Across the Magellan Strait from mainland Patagonia, Tierra del Fuego is a land of windswept bleakness, whose settlements seem to huddle with their backs against the elements: cold winters, cool summers, gales in the spring, frost in the autumn. Yet this remote and rugged archipelago, tucked away at the foot of the South American continent, exercises a fascination over many travellers. Some look to follow in the footsteps of the region’s famous explorers, such as navigator Ferdinand Magellan, naturalist Charles Darwin or, more recently, author Bruce Chatwin. Others just want to see what it’s like down here, at the very end of the world. While it may be expensive, fast-developing and time-consuming to reach, Tierra del Fuego offers up an easily accessible national park, epic mountain scenery, diverse wildlife, a truly fascinating history and an array of outdoor activities – from hiking and skiing to boat trips and dog-sledding. There’s nowhere else quite like it on Earth.
Though comprising a number of islands, Tierra del Fuego is more or less the sum of its most developed part, Isla Grande, the biggest island in South America. Its eastern section, roughly a third of the island, along with a few islets, belongs to Argentina – the rest is Chilean territory. The major destination for visitors is the Argentine city of Ushuaia, a year-round resort on the south coast. Beautifully located, backed by distinctive jagged mountains, it is the base for visiting the tremendous Beagle Channel, rich in marine wildlife, and the wild, forested peaks of the Cordillera Darwin. With the lakes, forests and tundra of Parque Nacional Tierra del Fuego just 12km to the west, and historic Estancia Harberton, home to descendants of Thomas Bridges, an Anglican missionary who settled here in 1871, a short excursion from the city, you could easily spend a week or so in the area.
Lago Fagnano, and the village of Tolhuin at its eastern end, is the main focus of the island’s central area, which is of considerably greater interest than the windswept plains and scrubby coirón grasslands in the north. The southeastern chunk of Isla Grande, Península Mitre, is one of Argentina’s least accessible regions, a boggy wilderness with low scrub and next to no human habitation, while, to its east, lies the mysterious Isla de los Estados, known in English as Staten Island. It is an extremely difficult area to visit, even more than the great white continent of Antarctica, which can be reached from Ushuaia – at a price.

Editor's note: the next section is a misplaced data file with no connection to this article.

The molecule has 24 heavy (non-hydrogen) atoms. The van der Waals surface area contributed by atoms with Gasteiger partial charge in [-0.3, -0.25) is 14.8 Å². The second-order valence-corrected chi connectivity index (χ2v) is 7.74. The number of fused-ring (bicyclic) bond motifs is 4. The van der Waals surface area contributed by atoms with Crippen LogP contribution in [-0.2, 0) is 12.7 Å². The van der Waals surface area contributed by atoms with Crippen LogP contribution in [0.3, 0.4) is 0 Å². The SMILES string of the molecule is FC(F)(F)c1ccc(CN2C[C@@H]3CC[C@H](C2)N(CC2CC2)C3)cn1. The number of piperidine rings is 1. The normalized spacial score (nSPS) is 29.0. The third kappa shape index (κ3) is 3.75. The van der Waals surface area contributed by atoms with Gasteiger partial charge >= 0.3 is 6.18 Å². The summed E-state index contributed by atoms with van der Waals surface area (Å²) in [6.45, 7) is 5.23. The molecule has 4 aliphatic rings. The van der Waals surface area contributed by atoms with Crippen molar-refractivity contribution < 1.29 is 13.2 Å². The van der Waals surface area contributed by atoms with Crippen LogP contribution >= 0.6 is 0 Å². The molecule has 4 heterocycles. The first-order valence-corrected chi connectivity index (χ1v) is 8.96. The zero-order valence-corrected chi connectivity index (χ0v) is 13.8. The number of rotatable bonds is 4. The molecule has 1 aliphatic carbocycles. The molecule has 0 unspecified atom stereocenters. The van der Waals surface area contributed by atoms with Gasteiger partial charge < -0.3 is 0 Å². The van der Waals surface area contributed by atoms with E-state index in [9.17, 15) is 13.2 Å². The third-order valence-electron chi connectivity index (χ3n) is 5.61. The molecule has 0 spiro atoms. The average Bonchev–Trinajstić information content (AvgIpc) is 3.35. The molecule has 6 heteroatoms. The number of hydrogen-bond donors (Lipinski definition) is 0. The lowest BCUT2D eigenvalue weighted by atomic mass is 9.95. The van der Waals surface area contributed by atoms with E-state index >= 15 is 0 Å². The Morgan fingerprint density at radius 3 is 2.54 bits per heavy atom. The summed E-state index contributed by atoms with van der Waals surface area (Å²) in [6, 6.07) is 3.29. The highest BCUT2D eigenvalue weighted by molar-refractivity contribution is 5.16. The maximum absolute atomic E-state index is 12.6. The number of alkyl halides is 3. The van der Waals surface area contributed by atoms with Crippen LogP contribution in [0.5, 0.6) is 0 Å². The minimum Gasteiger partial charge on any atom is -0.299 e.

In 1520, Ferdinand Magellan, in his attempt to be first to circumnavigate the globe, sailed through the straits that were later named after him and saw clouds of smoke rising from numerous fires lit by the indigenous Selk’nam along the coast of Isla Grande. He called the land Tierra del Humo (Land of Smoke); it was the king of Spain who thought Tierra del Fuego (Land of Fire) would be more poetic. Early contact between indigenous groups and other European explorers was sporadic from the sixteenth century onwards, but this changed dramatically in the latter half of the nineteenth century, with tragic results for the indigenous population. When Robert Fitz Roy came here in the Beagle in the 1830s, an estimated three to four thousand Selk’nam and Mannekenk were living in Isla Grande, with some three thousand each of Yámana and Kawéskar in the entire southern archipelago. By the 1930s, however, the Mannekenk were virtually extinct, and the other groups had been effectively annihilated.
White settlement came to Tierra del Fuego in three phases. Anglican missionaries began to catechize the Yámana in the south, and Thomas Bridges established the first permanent mission on Ushuaia Bay in 1871. From the late 1880s, the Italian Roman Catholic Salesian Order began a similar process to the north of the Fuegian Andes. From the mid-1890s came a new colonizing impetus: the inauspicious-looking northern plains proved to be ideal sheep-farming territory, and vast latifundias sprang up. Croat, Scottish, Basque, Italian and Galician immigrants, along with Chileans from across the border, arrived to work on the estancias and build up their own landholdings.
The issue of the international border has been a contentious one over the years, as it has been along other sections of the Argentina–Chile boundary. Frontier disputes at the end of the nineteenth century required the arbitration of Great Britain, who in 1902 awarded Argentina the eastern half of Tierra del Fuego; land squabbles were still going on over eighty years later, the two countries almost coming to war in 1984 over three islands in the Beagle Channel. This time it took the intervention of Pope John Paul II, who, possibly to even things up, gave the islands to Chile. A cordial peace has reigned since. In 1991, the Argentine sector gained full provincial status and is known as the Provincia de Tierra del Fuego, Antártida e Islas del Atlántico Sur. Its jurisdiction is seen to extend over all southern territories, including the Islas Malvinas/Falklands Islands, which lie 550km off the coast, and the Argentine segment of Antarctica.
Tierra del Fuego’s economy is now dependent on the production of petroleum and natural gas, fisheries, forestry and technological industries, attracted to the area by its status as a duty-free zone. Meanwhile the tourist industry, centred on Ushuaia, continues to expand. Luxury items are comparatively cheap, but basic items such as food are much more expensive than in other parts of the country, owing to the huge distances involved in importing them.